Send to

Choose Destination
See comment in PubMed Commons below
J Cell Sci Suppl. 1994;18:57-61.

Coupling of DNA replication and mitosis by fission yeast rad4/cut5.

Author information

Department of Biophysics, Faculty of Science, Kyoto University, Japan.


The fission yeast cut5+ (identical to rad4+) gene is essential for S phase. Its temperature-sensitive (ts) mutation causes mitosis while S phase is inhibited: dependence of mitosis upon the completion of S phase is abolished. If DNA is damaged in mutant cells, however, cell division is arrested. Thus the checkpoint control system for DNA damage is functional, while that for DNA synthesis inhibition is not in the cut5 mutants. Transcription of the cut5+ gene is not under the direct control of cdc10+, which encodes a transcription factor for the START of cell cycle. The transcript level does not change during the cell cycle. The protein product has four distinct domains and is enriched in the nucleus. Its level does not alter during the cell cycle. The N-domain is important for cut5 protein function: it is essential for complementation of ts cut5 mutations and its overexpression blocks cell division. Furthermore, it resembles the N-terminal repeat domain of proto-oncoprotein Ect2, which, in the C-domain, contains a regulator-like sequence for small G proteins. We discuss a hypothesis that the cut5 protein is an essential component of the checkpoint control system for the completion of DNA synthesis. The restraint of mitosis until the completion of S phase is mediated by the cut5 protein, which can sense the state of chromosome duplication and negatively interacts with M phase regulators such as cdc25 and cdc2.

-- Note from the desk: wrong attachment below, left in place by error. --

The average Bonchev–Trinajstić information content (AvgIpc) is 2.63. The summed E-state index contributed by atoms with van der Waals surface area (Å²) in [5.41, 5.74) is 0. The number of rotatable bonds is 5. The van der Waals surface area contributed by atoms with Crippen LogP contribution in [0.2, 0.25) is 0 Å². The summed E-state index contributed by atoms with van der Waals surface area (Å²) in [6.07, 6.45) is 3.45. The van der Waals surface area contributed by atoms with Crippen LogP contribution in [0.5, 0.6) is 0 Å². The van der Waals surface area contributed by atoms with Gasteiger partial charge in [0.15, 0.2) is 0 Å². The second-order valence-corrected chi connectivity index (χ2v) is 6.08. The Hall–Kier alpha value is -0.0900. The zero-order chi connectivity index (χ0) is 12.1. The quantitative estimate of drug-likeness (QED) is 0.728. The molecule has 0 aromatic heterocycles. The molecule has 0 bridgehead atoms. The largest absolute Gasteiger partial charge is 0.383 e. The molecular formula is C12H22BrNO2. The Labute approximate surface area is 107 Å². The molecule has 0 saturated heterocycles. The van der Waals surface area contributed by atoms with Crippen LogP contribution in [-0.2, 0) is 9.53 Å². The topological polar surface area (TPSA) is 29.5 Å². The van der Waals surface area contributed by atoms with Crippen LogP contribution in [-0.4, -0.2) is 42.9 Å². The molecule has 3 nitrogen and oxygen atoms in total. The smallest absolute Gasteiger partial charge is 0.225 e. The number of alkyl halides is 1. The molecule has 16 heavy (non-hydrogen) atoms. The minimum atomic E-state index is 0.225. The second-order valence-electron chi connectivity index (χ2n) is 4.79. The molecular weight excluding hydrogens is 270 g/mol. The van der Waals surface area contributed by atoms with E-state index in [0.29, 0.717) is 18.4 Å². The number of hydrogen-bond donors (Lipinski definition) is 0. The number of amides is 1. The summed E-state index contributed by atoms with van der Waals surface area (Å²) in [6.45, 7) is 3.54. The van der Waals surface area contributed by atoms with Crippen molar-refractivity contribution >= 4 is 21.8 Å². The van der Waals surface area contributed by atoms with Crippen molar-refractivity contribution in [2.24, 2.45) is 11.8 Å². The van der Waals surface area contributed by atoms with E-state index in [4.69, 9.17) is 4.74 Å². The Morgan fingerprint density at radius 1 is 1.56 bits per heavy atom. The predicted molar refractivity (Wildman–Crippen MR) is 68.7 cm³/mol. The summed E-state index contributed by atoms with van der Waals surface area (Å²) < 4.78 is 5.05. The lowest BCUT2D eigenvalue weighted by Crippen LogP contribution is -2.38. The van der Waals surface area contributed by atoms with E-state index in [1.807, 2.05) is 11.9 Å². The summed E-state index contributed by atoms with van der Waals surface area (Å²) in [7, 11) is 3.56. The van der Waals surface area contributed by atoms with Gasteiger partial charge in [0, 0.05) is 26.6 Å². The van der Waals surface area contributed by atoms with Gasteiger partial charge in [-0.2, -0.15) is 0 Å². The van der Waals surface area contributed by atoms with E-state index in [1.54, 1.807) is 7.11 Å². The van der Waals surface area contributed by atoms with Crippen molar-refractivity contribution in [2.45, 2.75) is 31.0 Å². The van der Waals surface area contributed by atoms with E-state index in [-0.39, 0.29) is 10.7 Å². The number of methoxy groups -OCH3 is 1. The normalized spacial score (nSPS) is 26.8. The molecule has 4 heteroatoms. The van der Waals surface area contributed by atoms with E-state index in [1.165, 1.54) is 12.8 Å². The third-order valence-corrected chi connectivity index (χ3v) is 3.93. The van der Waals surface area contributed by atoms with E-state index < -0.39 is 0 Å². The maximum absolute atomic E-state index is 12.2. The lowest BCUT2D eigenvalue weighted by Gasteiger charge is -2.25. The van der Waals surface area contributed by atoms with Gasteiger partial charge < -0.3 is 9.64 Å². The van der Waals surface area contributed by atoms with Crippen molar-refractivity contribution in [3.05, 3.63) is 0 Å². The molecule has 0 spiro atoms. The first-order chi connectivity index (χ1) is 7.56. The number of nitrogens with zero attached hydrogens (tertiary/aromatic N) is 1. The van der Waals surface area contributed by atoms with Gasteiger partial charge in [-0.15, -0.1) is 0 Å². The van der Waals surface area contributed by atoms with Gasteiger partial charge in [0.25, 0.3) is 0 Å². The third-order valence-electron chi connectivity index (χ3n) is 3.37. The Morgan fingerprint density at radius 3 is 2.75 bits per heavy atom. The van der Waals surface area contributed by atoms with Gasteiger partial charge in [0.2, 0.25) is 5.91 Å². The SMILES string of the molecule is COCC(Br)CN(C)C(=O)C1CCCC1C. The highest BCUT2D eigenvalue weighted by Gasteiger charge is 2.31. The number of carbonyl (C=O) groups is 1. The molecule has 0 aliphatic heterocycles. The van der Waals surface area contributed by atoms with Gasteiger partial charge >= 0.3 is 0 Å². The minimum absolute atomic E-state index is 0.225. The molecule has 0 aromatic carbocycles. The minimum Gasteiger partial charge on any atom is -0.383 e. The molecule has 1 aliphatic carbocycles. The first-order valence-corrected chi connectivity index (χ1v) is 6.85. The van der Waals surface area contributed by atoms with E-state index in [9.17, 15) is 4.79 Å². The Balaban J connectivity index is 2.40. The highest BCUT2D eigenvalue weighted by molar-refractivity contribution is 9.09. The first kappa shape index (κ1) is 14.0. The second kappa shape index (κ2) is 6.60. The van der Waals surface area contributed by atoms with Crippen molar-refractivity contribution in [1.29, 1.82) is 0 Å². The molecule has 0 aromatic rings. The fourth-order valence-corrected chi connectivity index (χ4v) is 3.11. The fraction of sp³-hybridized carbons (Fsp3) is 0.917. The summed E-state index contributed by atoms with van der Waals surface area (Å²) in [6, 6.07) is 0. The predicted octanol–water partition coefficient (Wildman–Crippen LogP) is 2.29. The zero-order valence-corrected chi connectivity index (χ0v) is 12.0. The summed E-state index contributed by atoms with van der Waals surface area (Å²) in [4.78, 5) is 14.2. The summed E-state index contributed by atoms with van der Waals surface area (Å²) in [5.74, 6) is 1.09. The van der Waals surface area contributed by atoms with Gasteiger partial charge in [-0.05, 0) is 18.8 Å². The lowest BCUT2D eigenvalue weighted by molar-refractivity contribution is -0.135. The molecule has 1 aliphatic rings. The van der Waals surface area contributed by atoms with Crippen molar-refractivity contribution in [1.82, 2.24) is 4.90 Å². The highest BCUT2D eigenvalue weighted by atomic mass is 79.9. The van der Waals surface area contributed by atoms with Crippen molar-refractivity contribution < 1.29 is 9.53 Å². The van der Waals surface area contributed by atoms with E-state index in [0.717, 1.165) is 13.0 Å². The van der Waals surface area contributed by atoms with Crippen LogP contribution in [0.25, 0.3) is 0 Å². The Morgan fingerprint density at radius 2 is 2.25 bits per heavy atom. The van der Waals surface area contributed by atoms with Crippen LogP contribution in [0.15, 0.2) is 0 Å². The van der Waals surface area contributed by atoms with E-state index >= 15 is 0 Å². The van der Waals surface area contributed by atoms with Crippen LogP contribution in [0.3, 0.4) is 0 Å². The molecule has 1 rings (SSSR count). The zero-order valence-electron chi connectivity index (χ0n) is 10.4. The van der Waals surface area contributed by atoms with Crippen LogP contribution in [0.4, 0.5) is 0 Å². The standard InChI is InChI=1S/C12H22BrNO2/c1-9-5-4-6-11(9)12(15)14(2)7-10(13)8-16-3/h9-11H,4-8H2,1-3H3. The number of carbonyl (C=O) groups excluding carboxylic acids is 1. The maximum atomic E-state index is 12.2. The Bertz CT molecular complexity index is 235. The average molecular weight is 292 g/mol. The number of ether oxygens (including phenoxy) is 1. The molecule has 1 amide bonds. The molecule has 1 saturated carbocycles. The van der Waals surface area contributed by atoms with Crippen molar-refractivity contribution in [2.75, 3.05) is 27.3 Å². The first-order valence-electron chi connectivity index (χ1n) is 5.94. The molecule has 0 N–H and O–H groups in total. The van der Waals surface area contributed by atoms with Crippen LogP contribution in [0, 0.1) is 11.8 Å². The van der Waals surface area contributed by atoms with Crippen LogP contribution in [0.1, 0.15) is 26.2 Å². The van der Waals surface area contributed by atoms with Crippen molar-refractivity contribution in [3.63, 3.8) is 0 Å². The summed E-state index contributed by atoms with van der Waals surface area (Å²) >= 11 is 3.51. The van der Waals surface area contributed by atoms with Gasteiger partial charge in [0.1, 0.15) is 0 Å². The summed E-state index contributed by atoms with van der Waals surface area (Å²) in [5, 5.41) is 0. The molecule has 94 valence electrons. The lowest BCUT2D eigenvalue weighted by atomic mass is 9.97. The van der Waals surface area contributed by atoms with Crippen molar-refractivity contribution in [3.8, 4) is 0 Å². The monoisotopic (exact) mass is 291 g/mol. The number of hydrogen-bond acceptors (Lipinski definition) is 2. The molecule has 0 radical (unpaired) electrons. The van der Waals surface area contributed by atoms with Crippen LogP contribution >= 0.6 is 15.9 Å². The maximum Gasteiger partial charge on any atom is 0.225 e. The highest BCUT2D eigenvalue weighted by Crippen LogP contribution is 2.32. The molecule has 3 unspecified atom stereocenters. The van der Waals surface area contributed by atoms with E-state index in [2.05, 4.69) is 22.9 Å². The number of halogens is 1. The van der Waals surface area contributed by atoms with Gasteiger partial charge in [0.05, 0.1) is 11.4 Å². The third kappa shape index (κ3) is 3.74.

[Indexed for MEDLINE]
PubMed Commons home

PubMed Commons

How to join PubMed Commons

    Supplemental Content

    Loading ...
    Support Center